Pharmacist Beth Husted is helping to design the space. She’s given an awful lot of thought to the behind-the-wall area where prescriptions will be filled. And if she’s done that just right, she says, she and other pharmacists will spend very little time there. That’s because they’ll be out among the sleek, curving displays, egg-plant-colored accents, private consultation rooms – and people.
"To me is going to be the icing on the cake, to have that pharmacist out there and being able to engage all the time instead of being back behind that invisible barrier of a counter in between you and the patients that you care for.”
The bigger view
And Northeast Ohio is not alone in thinking about how to physically and philosophically blend community pharmacists into healthcare in hopes of better outcomes and lower costs.
Back in 1996, the city of Asheville, N.C., started a programthat found patients teamed with pharmacists stayed on their meds and had better outcomes for chronic conditions like diabetes, asthma and hypertension. A report earlier this year for the National Governors Association called for community pharmacists to be more integrated into care. The team approach is built into the Affordable Care Act as one way to control costs.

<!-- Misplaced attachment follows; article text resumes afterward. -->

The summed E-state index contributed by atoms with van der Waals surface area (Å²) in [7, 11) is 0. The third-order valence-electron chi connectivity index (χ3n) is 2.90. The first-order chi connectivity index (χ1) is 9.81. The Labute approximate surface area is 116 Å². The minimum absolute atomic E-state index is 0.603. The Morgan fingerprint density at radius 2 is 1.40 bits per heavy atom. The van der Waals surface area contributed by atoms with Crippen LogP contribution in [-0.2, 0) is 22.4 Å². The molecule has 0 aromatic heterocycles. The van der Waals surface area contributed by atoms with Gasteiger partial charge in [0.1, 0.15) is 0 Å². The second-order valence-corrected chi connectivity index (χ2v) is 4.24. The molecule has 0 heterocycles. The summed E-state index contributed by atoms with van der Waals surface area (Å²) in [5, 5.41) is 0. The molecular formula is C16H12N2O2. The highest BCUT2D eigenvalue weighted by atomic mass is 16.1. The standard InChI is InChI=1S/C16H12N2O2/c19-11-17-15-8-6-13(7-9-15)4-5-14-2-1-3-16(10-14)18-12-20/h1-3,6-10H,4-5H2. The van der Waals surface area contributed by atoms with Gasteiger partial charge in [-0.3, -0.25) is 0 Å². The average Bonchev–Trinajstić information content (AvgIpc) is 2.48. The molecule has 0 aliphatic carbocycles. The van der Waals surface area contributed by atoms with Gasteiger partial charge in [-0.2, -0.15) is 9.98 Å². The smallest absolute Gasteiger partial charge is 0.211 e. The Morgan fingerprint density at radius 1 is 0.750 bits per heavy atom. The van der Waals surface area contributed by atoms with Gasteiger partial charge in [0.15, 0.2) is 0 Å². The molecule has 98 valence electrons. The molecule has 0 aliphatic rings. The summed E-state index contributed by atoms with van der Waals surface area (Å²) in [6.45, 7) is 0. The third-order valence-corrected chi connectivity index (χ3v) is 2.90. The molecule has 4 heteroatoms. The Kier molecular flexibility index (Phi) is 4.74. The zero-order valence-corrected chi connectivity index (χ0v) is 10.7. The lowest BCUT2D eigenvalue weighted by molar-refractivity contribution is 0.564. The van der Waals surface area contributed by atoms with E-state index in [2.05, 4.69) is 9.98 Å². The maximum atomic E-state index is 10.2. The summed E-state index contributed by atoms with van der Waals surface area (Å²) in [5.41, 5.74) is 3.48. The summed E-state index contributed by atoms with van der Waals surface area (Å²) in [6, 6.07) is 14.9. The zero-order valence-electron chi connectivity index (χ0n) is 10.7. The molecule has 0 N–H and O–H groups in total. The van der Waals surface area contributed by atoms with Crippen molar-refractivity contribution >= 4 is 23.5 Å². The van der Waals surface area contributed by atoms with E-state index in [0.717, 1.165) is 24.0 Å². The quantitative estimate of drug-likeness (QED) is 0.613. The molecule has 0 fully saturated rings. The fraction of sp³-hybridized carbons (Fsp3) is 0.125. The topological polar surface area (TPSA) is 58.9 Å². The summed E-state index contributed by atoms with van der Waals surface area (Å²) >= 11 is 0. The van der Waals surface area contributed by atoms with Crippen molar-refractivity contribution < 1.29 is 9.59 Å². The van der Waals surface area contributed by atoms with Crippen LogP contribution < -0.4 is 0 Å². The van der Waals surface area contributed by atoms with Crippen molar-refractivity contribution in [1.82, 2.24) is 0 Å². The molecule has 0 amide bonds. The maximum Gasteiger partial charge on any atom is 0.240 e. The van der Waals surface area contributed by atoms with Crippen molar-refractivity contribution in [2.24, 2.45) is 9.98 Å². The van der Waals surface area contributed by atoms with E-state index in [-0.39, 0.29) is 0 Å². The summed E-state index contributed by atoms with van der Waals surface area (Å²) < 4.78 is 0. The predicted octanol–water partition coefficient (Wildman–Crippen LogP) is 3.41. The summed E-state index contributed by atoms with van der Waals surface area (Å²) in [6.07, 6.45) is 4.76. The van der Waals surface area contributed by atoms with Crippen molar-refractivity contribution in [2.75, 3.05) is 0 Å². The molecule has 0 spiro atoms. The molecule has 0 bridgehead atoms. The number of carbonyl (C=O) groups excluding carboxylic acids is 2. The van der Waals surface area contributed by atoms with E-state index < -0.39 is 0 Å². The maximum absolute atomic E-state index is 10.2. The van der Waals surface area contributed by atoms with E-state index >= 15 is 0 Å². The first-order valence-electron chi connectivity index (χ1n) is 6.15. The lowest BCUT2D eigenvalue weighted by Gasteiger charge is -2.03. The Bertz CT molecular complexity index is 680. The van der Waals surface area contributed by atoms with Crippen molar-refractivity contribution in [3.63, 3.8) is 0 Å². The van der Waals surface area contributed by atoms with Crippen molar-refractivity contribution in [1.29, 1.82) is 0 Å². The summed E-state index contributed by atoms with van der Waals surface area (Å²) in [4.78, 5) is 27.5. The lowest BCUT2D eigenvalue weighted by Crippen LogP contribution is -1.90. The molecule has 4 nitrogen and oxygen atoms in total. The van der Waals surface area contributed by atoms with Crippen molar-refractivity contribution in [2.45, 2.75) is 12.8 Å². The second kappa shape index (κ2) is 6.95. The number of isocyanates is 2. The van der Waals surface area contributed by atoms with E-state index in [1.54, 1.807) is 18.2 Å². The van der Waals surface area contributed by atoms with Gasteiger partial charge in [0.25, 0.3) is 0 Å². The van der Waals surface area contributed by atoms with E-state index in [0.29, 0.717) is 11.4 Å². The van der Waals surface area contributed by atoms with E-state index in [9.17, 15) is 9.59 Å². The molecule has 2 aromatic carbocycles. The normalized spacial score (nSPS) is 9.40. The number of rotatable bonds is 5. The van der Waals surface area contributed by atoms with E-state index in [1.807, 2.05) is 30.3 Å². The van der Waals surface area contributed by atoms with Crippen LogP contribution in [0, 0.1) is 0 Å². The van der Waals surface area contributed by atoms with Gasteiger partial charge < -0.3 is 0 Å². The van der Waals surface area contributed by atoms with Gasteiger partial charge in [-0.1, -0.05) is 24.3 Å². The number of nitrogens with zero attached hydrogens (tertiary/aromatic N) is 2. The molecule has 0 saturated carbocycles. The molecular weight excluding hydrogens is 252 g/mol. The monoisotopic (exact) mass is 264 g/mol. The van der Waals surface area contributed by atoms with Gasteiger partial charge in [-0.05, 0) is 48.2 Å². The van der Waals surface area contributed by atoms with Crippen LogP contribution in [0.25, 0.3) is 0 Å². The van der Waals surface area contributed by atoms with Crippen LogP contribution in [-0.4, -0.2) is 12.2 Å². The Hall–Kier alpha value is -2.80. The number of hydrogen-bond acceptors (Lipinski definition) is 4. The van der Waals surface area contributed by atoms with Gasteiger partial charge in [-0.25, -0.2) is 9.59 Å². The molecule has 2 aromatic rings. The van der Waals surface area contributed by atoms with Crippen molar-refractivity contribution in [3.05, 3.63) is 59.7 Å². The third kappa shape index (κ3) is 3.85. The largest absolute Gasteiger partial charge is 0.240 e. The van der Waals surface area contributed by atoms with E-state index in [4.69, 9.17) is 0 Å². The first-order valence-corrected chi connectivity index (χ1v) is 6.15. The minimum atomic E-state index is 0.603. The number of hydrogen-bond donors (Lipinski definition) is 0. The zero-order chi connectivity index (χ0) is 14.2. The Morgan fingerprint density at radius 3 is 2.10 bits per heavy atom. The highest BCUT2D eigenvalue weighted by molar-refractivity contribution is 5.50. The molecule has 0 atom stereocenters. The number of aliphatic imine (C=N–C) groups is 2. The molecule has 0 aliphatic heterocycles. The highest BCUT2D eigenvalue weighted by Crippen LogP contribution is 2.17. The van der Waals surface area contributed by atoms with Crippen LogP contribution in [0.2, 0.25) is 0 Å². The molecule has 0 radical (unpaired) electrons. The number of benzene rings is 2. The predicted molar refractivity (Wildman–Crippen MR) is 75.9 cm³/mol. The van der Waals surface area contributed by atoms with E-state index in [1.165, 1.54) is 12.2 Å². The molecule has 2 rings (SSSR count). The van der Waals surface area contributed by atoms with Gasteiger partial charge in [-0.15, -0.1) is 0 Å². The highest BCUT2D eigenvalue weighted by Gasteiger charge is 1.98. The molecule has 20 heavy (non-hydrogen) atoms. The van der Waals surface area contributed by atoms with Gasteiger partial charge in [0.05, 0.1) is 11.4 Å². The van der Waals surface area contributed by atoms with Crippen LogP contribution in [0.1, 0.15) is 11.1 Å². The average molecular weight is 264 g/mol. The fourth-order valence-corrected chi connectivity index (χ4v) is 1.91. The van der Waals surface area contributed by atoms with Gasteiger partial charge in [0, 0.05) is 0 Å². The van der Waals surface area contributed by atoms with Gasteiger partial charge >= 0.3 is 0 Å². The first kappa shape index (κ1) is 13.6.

Ohio Gov. John Kasich signed three bills regarding pharmacies late last year, two to expand pharmacy services and the third to take a closer look at the impact of pharmacy benefit managers. Click here for a link to them.
Dr. Wanda Filer is president of the American Academy of Family Physicians. It does draw a line at the move in some states to allow pharmacists to independently prescribe medications. But overall, she says says pharmacists are critical to what she calls “our medical neighborhood.”